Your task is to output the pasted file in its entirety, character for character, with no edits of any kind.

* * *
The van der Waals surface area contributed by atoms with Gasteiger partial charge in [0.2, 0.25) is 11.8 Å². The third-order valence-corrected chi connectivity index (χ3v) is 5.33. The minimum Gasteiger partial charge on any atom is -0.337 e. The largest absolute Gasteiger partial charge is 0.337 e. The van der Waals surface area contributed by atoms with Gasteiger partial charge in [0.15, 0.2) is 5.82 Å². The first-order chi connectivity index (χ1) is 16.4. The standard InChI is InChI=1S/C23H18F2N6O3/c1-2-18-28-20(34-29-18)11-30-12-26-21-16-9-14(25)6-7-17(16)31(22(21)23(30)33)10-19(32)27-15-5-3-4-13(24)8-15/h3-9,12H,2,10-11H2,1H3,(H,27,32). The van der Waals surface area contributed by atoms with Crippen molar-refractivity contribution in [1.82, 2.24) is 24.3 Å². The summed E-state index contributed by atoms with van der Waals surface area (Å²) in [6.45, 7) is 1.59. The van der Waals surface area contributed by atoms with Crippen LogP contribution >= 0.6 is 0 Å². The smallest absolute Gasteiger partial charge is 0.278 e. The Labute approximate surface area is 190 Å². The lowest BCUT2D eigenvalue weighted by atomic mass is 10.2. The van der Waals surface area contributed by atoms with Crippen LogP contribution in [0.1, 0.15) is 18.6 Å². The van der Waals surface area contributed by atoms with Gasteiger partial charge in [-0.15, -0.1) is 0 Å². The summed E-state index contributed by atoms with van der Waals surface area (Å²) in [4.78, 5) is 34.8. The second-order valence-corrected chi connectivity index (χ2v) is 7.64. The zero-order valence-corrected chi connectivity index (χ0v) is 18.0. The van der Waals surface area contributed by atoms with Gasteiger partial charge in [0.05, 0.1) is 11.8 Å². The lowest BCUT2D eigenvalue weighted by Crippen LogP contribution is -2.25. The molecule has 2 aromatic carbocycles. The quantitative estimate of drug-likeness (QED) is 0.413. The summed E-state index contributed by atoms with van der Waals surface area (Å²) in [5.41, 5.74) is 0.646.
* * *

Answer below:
The van der Waals surface area contributed by atoms with Gasteiger partial charge in [0.2, 0.25) is 11.8 Å². The third-order valence-corrected chi connectivity index (χ3v) is 5.33. The minimum Gasteiger partial charge on any atom is -0.337 e. The largest absolute Gasteiger partial charge is 0.337 e. The van der Waals surface area contributed by atoms with Gasteiger partial charge in [0.15, 0.2) is 5.82 Å². The first-order chi connectivity index (χ1) is 16.4. The standard InChI is InChI=1S/C23H18F2N6O3/c1-2-18-28-20(34-29-18)11-30-12-26-21-16-9-14(25)6-7-17(16)31(22(21)23(30)33)10-19(32)27-15-5-3-4-13(24)8-15/h3-9,12H,2,10-11H2,1H3,(H,27,32). The van der Waals surface area contributed by atoms with Crippen molar-refractivity contribution in [1.82, 2.24) is 24.3 Å². The summed E-state index contributed by atoms with van der Waals surface area (Å²) in [6.45, 7) is 1.59. The van der Waals surface area contributed by atoms with Crippen LogP contribution >= 0.6 is 0 Å². The smallest absolute Gasteiger partial charge is 0.278 e. The Labute approximate surface area is 190 Å². The lowest BCUT2D eigenvalue weighted by atomic mass is 10.2. The van der Waals surface area contributed by atoms with Crippen LogP contribution in [0.1, 0.15) is 18.6 Å². The van der Waals surface area contributed by atoms with Gasteiger partial charge in [-0.15, -0.1) is 0 Å². The summed E-state index contributed by atoms with van der Waals surface area (Å²) in [4.78, 5) is 34.8. The second-order valence-corrected chi connectivity index (χ2v) is 7.64. The zero-order valence-corrected chi connectivity index (χ0v) is 18.0. The van der Waals surface area contributed by atoms with Gasteiger partial charge in [0.05, 0.1) is 11.8 Å². The lowest BCUT2D eigenvalue weighted by Crippen LogP contribution is -2.25. The molecule has 2 aromatic carbocycles. The quantitative estimate of drug-likeness (QED) is 0.413. The summed E-state index contributed by atoms with van der Waals surface area (Å²) in [5.41, 5.74) is 0.646.